Wouter: http://www.wfvisser.dds.nl/EN/kclox_EN.html
Cape Canaveral: http://www.geocities.com/CapeCanaveral/Campus/5361/chlorate/...

Perchlorate production begins when the chloride(by weight) drops below 10%. This is why I
start my electrolyte at 9% to get things going immediately. I have to replace the gouging rods
a few times during the process but that's fine with me because they're cheap to use.
8 LBS of KClO4 for about 3.12 USD(6 rods) is bargain IMHO. I still have almost 90 rods left.
A few were consumed early on while tweaking the technique and of course producing
straight chlorate using saturated KCl solutions. The lovely cactus needle like formations
are indications that the chlorate is being produced.

Dichromates, fluorides, and persulphates are used to increase the efficiency of the operation.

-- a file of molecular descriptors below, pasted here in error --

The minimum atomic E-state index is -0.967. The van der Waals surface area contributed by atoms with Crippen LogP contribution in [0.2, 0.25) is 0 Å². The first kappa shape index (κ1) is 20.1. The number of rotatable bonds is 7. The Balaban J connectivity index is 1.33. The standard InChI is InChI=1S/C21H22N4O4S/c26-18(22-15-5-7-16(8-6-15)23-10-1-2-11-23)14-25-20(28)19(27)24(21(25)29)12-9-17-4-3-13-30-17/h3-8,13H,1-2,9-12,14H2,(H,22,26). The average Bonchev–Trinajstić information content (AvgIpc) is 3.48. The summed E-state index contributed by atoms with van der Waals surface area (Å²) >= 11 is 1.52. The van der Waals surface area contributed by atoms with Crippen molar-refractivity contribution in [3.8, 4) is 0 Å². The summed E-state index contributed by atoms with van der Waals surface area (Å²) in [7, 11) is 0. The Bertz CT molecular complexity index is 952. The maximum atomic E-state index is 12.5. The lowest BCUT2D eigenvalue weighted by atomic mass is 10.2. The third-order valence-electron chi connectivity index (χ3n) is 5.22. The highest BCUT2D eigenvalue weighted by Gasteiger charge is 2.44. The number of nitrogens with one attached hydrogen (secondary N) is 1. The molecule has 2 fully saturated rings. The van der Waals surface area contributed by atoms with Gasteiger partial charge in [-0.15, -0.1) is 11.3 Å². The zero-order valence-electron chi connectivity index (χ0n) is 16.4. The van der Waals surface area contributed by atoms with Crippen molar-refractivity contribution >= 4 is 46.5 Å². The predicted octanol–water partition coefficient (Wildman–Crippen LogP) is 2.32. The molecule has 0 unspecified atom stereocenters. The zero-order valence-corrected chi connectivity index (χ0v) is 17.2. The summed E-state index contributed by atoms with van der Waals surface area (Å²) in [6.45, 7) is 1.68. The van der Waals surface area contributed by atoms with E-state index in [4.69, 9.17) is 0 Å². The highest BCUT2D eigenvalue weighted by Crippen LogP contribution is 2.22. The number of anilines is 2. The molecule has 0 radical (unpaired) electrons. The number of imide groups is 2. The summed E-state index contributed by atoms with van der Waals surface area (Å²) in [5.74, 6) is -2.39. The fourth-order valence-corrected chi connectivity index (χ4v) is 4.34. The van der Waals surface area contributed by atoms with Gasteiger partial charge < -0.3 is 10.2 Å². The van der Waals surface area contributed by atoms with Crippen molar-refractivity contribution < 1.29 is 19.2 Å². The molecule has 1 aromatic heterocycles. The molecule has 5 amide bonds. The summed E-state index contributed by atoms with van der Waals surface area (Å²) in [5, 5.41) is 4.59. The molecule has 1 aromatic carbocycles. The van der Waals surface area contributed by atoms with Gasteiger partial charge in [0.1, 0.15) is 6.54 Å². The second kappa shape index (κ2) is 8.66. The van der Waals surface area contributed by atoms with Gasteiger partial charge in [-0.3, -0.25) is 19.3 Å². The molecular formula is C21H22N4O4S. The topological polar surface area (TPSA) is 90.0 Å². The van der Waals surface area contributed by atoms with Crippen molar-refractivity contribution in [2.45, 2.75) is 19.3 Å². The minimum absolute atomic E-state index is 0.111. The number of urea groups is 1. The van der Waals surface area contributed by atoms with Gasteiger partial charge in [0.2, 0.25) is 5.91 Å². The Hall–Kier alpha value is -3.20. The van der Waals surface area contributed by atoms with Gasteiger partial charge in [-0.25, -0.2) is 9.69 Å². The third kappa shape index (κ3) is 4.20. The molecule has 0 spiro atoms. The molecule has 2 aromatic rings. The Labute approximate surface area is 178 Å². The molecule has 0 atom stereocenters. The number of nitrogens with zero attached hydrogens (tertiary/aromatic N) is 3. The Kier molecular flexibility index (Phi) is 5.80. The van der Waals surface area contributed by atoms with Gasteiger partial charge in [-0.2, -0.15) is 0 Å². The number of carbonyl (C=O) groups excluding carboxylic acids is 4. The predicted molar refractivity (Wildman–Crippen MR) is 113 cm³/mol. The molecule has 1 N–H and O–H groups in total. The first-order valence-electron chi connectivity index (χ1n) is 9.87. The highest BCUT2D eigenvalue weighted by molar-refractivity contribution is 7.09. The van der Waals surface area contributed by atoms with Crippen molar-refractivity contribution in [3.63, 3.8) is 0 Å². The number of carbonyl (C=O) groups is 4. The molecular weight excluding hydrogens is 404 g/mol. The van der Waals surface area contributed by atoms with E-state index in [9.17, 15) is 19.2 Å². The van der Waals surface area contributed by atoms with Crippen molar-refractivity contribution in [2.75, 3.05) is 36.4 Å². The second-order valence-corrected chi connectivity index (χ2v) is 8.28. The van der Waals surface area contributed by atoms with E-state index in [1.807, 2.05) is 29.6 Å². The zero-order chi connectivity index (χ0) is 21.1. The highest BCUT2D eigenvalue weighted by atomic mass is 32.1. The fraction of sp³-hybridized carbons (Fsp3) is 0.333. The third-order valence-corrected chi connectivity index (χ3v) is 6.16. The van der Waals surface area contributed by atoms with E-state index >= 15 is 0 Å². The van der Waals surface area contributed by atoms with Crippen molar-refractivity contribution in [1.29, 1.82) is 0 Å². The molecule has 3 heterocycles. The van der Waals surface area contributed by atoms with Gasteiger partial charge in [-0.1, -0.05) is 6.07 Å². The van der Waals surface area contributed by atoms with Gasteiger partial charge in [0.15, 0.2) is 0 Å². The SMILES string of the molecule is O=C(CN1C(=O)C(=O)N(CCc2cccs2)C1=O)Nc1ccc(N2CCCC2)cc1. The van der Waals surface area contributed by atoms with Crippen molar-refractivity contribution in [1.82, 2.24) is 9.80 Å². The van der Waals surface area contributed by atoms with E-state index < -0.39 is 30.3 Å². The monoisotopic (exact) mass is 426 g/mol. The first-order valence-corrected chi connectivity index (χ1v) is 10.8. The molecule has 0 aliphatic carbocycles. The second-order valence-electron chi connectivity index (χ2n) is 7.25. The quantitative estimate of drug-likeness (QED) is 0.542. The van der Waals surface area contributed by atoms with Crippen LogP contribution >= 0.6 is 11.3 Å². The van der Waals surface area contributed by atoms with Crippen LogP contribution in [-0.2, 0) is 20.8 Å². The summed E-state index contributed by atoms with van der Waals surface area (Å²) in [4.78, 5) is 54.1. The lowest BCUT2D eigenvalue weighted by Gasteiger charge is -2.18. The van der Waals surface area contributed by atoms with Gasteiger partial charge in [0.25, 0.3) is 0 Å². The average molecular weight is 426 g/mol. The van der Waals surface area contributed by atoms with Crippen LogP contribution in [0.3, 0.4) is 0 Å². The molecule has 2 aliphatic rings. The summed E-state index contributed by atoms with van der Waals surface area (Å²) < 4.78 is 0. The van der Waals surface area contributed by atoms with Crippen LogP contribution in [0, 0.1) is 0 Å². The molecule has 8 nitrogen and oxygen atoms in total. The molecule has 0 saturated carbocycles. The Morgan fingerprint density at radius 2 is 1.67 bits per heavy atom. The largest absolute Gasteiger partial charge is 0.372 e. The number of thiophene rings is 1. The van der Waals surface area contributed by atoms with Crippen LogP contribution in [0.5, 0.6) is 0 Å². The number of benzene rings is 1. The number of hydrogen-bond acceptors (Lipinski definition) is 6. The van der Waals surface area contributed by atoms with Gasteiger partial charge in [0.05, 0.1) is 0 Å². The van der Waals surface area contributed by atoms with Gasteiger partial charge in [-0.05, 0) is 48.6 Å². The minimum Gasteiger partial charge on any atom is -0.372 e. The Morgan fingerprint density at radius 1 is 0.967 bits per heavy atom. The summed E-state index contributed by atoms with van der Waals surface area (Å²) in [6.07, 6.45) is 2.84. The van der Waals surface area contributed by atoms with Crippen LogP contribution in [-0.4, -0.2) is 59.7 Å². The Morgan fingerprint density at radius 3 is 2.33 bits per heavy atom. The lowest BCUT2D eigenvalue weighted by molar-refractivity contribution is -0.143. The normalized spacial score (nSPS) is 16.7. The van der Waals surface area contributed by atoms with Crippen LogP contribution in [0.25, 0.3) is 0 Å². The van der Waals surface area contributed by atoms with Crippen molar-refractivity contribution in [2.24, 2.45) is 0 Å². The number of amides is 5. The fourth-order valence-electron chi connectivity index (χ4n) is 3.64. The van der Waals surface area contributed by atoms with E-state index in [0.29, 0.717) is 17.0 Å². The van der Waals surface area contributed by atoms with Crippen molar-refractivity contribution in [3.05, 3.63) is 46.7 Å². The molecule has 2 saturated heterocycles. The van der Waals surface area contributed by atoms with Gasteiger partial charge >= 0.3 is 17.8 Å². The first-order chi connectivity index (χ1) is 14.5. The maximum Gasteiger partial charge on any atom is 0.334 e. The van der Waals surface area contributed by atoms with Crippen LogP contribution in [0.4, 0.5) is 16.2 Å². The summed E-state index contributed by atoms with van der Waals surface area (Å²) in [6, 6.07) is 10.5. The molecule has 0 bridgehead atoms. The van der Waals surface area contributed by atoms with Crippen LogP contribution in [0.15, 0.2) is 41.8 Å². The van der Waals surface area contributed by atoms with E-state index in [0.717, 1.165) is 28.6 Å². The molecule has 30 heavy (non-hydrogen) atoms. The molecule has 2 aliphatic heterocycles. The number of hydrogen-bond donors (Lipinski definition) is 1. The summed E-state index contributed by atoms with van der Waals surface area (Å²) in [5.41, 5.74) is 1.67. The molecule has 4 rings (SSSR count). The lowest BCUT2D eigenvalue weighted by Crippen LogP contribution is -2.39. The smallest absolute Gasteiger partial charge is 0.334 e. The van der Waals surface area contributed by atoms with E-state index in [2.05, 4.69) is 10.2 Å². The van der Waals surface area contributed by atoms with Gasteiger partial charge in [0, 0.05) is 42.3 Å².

I've used all 3 at different times. Personally, I like NaF. It works very well and it's cheap.
As for cathodic protection, I couldn't give a damn. I'm not worried about consuming a
soup can.

I haven't had much time lately to experiment with anodes but I do have the dioxides of lead,
manganese, and titanium to work with. I also have about 2 meters of titanium rod to use as
a substrate for coating lead dioxide(from the acetate plating bath) to work with. The problem
is getting a thick enough coating of PbO2 onto the Ti so it won't be attacked during the
electrolysis.


[Edited on 19-2-2006 by MadHatter]




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jpsmith123
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[*] posted on 19-2-2006 at 08:51


Quote:
Originally posted by MadHatter
Garage Chemist, that's one tip I hadn't thought about - using an air pump(aquarium)
to achieve the stirring effect. Easier to setup than a magnetic stirrer. Thanks !


Hey, that was my idea! ;)

BTW MadHatter, do you remember what kind of anode current density you were running to make your KClO4?